Seeking credit for goal after game earns Kane online teasing

LONDON — The ridicule facing Harry Kane has been cutting and biting.

Opposition players dished out emojis lampooning the Tottenham striker. Rival fans targeted him on social media with doctored images.

Kane's misdemeanor? Wanting credit for a goal.

Not just in the heat of the moment on the pitch, but by using a little-known process that allows Premier League players to appeal against the official determination of a scorer.

It wasn't enough for Kane that Tottenham claimed a 2-1 victory at Stoke on Saturday, nudging the north London club closer to a third successive appearance in the Champions League.

Christian Eriksen was recorded as the scorer of both goals but Kane was adamant he got the faintest of touches to the Dane's second effort.

"It was my goal," Kane said at Stoke . "It flicked off my shoulder and went in."

That was not how the Premier League Match Center viewed it.

So determined was Kane to move onto 25 goals in the league this season, he issued a heartfelt plea.

"I swear on my daughter's life that I touched the ball," he said. "But there's nothing I can do."

Then he found out about the Goal Accreditation Appeals Panel. Testimony was submitted and a three-person panel reviewed the video footage.

"The final touch on the ball belonged to Kane," it declared on Wednesday night, providing vindication for Kane. But at a cost? The England international now needs to accept being teased about it.

It would be a small price to pay for winning the Golden Boot for the third season running as top scorer in the league.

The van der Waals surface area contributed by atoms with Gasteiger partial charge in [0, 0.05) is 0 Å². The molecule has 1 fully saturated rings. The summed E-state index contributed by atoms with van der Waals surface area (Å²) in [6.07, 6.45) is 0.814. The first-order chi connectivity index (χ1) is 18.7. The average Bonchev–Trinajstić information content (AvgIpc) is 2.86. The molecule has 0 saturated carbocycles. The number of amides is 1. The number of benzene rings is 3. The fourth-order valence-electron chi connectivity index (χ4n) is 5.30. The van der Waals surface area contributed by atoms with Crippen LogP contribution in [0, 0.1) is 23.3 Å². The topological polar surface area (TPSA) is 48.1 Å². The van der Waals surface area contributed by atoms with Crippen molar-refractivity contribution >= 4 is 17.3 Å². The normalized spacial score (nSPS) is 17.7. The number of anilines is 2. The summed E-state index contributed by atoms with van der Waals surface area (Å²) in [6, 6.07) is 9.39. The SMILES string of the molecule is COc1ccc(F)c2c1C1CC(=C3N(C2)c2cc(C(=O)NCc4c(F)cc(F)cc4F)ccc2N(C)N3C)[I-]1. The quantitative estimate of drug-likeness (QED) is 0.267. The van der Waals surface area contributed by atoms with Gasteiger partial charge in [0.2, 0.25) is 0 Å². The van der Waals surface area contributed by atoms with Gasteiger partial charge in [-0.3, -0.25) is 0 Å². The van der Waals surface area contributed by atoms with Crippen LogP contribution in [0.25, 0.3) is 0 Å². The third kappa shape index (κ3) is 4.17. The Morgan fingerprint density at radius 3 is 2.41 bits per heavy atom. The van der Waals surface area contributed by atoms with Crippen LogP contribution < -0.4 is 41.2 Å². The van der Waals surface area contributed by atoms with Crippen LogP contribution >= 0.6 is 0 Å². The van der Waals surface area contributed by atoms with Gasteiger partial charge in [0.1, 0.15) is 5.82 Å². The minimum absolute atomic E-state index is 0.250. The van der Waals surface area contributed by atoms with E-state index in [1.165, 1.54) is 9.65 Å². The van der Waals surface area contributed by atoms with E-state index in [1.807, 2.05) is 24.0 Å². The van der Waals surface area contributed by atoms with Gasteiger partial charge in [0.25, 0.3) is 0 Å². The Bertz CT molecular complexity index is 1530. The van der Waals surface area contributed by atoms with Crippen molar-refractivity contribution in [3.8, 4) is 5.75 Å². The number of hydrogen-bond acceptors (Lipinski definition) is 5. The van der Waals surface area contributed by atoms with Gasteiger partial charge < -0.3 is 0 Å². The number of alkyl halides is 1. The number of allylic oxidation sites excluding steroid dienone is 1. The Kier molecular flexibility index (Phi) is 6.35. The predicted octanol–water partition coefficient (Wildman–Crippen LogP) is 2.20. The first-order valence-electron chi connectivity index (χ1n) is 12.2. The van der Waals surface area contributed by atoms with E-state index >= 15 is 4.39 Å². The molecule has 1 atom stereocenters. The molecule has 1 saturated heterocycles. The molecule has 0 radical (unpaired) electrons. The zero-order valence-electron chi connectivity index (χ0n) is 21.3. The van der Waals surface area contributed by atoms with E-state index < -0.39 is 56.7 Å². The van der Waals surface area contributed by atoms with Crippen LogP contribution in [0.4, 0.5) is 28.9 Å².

At least the taunts are largely humorous rather than the venom that often infects social media messages sent to footballers.

Images of landmark goals in football were already flooding Twitter with Kane superimposed claiming the glory.

And when the appeal verdict came in Mohamed Salah, whose lead over Kane on the scoring leaderboard was cut to four goals, was among the quickest to react online. When the Liverpool striker tweeted "Wooooooow really?" it was obvious what he was referring to.

The Liverpool dressing room joined in. Trent Alexander-Arnold replied with two emojis — one with a hand covering his face; another representing a thinking face. Goalkeeper Simon Mignolet posted a video of Facebook founder Mark Zuckerberg smirking.

Former players wondered if they could top up their career goal hauls.

"I can think of half a dozen for the national side I might claim," former Tottenham and England striker Gary Lineker tweeted .

Fifth-tier club Gateshead had a joke announcement to make: "Our second goal at Tranmere Rovers last night has now been awarded to Harry Kane."

Kane's determination to seek redress will be viewed by some as vain and egotistical.

Or take it as a sign of his hunger and desire after achieving a status in the game that seemed a remote proposition when he was toiling away on loans in the lower-leagues.

Or accept it is symptomatic of the complex nature of contracts.

For all Kane's exploits since breaking onto the scoring scene, Tottenham's wage structure means he is on a reported 120,000 pounds ($170,000) a week. That's only a third of Alexis Sanchez's pay and the Manchester United striker has only hit the net nine times in the league.

Players are on goal bonuses, a welcome top up when Kane is comparatively underpaid given his talents and contribution to overachieving Tottenham. And retaining the Golden Boot is bound to secure an extra top-up on some of his commercial endorsements.

"Harry's a very honest person," Tottenham manager Mauricio Pochettino said. "He's not going to lie about this situation. But it's not a big issue, not a big deal for the team."

Kane will just want to find the net in less provocative circumstances when Tottenham hosts runaway leader Manchester City on Saturday.

"(He is) disappointed because he never wanted to create this," Pochettino said. "It is a small or simple thing and they become bigger and bigger and bigger and bigger and you cannot stop it. That was what happened. He is going to learn a lot from this."


AP Premier League coverage:

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